4. The Artist's Way by Julia Cameron: Originally published in 1992 and often considered one of the most essential books on creativity, my copy (gifted by my best friend over a decade ago) is dog eared, beat up, and well loved. The book guides you through a 12 week course to recover a sense of safety, inspiration and courage in your creative life. Even though Cameron is a professional actress, writer, playwright, and filmmaker herself (she was married to Martin Scorcese a while back), she make it clear that creativity does not equal pay, a full time job, or permission from anyone else.
The book is full of suggested activities, such as a daily solo walk, a weekly artist date, and daily Morning Pages, where you journal in a stream of consciousness style to unearth your hidden creative desires and longings. It's a dramatic endorsement, but this book is responsible for me attending Emerson College, founding my theatre company, and a host of other small daily joys that feed my creative soul. You can get your hands on a copy on Amazon for nearly nothing, so go on--do it!
A favorite quote: “Focused on process, our creative life retains a sense of adventure. Focused on product, the same creative life can feel foolish or barren.”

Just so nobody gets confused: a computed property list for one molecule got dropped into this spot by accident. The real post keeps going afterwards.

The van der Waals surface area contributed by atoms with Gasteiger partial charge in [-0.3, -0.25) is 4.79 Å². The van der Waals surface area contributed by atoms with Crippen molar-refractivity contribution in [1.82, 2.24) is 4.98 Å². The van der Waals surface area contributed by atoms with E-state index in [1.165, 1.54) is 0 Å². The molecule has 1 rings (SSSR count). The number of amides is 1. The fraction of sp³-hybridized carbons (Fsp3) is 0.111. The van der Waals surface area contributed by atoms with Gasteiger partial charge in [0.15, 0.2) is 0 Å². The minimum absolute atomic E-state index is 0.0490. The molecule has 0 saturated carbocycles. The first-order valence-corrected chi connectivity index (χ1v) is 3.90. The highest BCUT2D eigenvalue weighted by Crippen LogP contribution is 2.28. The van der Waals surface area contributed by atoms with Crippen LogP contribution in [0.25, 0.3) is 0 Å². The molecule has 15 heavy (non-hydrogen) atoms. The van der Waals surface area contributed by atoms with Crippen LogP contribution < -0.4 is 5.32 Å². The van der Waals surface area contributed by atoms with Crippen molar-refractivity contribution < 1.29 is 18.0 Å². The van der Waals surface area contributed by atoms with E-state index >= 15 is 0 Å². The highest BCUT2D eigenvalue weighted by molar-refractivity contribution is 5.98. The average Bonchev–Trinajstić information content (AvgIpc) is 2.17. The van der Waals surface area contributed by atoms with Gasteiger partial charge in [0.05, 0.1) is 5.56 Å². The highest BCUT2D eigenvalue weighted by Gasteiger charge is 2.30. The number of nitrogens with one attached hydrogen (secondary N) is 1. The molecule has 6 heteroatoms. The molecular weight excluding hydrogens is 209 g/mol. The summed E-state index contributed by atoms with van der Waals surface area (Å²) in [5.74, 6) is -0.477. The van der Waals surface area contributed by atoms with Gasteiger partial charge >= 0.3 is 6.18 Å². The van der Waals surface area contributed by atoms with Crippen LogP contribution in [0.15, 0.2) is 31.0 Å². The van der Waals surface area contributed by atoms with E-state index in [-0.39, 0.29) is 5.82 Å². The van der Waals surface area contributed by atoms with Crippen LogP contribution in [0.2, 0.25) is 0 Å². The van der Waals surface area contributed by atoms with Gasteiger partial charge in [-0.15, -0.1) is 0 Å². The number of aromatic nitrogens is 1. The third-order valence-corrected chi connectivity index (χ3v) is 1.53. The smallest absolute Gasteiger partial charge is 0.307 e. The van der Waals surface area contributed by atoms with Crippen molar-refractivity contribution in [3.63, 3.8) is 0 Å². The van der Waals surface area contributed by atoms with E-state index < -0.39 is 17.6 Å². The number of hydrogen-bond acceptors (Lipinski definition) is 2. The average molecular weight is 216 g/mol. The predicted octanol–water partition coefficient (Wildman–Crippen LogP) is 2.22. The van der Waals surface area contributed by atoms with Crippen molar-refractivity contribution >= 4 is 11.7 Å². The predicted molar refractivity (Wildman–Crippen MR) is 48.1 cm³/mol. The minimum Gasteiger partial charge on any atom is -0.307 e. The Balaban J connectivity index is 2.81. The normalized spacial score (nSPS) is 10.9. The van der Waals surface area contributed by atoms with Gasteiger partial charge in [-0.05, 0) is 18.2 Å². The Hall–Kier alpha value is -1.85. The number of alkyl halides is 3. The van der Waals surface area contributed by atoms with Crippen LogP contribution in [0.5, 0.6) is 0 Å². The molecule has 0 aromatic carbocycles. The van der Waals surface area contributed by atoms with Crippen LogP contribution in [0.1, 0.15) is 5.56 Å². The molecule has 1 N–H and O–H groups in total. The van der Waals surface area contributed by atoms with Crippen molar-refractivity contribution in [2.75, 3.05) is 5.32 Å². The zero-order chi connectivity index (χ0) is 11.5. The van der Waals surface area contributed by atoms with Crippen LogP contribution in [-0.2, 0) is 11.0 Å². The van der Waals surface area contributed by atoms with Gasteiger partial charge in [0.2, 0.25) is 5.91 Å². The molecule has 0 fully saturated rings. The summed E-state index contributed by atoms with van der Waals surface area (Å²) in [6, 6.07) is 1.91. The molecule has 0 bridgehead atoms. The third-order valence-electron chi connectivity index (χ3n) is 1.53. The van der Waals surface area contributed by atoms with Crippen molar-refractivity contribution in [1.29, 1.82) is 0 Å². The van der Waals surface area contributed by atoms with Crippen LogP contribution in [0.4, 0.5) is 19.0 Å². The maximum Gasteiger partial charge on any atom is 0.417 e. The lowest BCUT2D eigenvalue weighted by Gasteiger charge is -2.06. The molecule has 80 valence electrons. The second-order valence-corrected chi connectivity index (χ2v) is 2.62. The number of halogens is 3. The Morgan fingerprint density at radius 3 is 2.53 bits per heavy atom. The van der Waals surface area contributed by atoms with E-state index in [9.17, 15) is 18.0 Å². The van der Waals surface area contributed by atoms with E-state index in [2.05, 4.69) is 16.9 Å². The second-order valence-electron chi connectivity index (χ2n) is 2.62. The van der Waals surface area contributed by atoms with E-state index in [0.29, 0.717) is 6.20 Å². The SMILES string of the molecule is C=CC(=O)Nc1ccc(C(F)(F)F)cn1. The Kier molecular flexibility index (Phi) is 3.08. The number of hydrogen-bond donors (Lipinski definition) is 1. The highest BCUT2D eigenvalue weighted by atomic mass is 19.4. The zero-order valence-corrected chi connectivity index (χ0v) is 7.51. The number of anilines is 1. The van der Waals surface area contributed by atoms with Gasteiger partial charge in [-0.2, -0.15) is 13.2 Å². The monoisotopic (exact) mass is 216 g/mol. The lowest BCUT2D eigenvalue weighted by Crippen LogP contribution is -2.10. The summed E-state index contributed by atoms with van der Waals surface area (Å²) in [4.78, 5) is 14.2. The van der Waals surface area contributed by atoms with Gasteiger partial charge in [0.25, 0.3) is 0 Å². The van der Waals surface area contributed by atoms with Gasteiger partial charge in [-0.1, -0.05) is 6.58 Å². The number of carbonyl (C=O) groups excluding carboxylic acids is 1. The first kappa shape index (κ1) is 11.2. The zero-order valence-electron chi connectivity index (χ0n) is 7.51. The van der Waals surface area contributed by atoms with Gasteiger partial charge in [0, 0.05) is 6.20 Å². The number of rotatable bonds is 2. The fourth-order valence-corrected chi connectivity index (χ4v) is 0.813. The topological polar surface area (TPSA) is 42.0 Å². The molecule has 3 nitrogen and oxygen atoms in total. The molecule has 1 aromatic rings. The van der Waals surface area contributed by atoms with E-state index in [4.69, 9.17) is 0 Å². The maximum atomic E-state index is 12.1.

5. Free For All: Joe Papp, The Public, and the Greatest Theater Story Ever Told by Kenneth Turan & Joseph Papp: This book is a phenomenal account of the founding of The Public Theater in New York City, most famously known for it's free Shakespeare in the Park each summer in Central Park. Written in the form of personal remembrances from figures such as Kevin Kline, Christopher Walken, Colleen Dewhurst, Meryl Streep, and Joseph Papp himself, the book takes you through the early years of the theater rehearsing in church basements to its days touring the NYC boroughs to perform Shakespeare for free for audiences who had never even seen a play before.
To say this inspires me every day as someone who runs a small theatre company is an understatement. Papp's commitment to providing free Shakespeare to the people of NYC still holds fast today, even after his death. He believed that theatre was a necessary part of the cultural life of the city and should be treated as such in regards to funding and accessibility.
One of my favorite quotes: “In the general scale of things, certainly it’s important to take care of basic necessities… But part of the spiritual life of the city is its art, its plays, so you are creating a false distinction. I always used to say that Shakespeare should be as important as garbage collection, and I liked having a line on the budget that was close to things that were necessities to the city…. That’s what I think art should be: part of the city, part of everday life.”
Tell me, what are some of your go-to creative reads? I'd love to hear and add them to my ever-growing list :)